“And you happened to strike the right one?” asked Jerry.
“I— that is— well, I had inquired among several before I met Captain Deckton of the smack Sea Girl. He saw the derelict. But I’d like to have a talk with you boys, when you are at liberty,” added Mr. Blowitz, quickly. “I have a proposition to make to you. I think you will be interested.”
“Please put us ashore first, before you talk business,” begged Olivia. “It is long past noon, and I’m afraid my father will be worried about us.”
“We’ll land at the dock in ten minutes,” said Mr. Blowitz. “I’ll talk to the boys later.”
“I wonder what he wants?” thought Jerry. “Something of a favor, I’ll bet. I know his kind.”
“Let me take the oars and relieve you,” proposed Ned, who saw that the man was having rather hard work with the boatload of young people.
“Thank you, there’s another pair in the stern, if you want to try them,” said Mr. Blowitz, and Ned got them out. They made better time after that, and were soon at the dock.
“We must hurry home,” said Rose.
“Perhaps you boys had rather talk with me later,” suggested Mr. Blowitz. “There is no special hurry. Some time this afternoon will do as well, and you might like to go home with the young ladies.”
“I guess it would be better,” decided Jerry. “Where shall we see you?”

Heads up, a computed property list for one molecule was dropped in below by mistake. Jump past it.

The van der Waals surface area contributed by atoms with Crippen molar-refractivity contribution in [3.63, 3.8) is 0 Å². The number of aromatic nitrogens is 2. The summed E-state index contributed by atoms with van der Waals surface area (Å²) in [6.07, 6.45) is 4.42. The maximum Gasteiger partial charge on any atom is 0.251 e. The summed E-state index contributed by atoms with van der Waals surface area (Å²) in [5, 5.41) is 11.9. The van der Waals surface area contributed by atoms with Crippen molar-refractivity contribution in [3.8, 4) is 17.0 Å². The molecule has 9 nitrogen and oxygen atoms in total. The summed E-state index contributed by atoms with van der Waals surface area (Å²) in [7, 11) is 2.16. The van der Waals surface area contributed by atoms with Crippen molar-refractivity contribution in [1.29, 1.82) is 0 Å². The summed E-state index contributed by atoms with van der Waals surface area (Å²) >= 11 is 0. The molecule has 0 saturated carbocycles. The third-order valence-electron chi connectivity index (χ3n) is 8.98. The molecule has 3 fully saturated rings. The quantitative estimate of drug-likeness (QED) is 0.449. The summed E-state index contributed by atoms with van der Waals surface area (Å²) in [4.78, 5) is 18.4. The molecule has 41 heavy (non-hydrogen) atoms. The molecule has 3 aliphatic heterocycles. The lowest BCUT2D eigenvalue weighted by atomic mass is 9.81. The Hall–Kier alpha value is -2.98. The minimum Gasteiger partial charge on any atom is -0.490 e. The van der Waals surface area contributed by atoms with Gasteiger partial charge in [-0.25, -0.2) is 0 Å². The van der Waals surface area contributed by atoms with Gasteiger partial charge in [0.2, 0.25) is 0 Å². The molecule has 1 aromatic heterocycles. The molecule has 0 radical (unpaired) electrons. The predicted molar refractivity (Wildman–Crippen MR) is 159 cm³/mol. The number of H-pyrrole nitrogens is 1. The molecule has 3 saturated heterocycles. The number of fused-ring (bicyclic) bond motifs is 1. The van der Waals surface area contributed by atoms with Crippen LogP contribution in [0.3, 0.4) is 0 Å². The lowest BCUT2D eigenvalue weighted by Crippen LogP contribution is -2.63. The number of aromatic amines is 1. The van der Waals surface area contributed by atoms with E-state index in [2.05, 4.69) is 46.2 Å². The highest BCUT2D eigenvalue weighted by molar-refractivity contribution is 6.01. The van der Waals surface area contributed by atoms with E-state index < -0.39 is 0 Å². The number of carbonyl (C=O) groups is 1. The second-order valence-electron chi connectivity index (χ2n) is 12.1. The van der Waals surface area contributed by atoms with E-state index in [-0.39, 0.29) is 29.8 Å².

“If you will call at the refreshment booth here about five o’clock this evening, I’ll be taking my usual afternoon drink of chocolate there, and I’ll be pleased to have you join me.”
“We will be here,” promised Jerry, as, with his chums, he followed the girls along the dock and toward the bungalow.
“Why didn’t you ask him what he wanted?” inquired Ned, when they were beyond hearing distance.
“Because, I want a chance to think some matters over,” replied Jerry. “I believe Mr. Blowitz is up to some game, and I want to see if I can’t discover what it is.”
“It seems a mean thing to say,” added Rose, “but I don’t like that man, in spite of the fact that he has been kind to us. I’m sure we ought to appreciate what he did for us to-day, in saving us a wetting, but I can’t feel that he is sincere.”
“I, either,” admitted Olivia and Nellie, while the latter added:
“I hope you boys don’t go into any business dealings with him. Perhaps you had better consult with my father, before you do.”
“I guess it would be a good plan,” said Jerry. “I hope Mr. Seabury will not be angry at us for taking you out and getting fog-bound, as well as involving you in a shipwreck.”
“Oh, no!” answered Rose with a laugh. “He knows we are all right, for we have been on the water, more or less, all our lives. He sometimes worries a little, but, when we get home safe, he’s so glad to see us that he never scolds.” Nor did he this time. He inquired about the trip, and expressed his regrets at the mishap to the Ripper.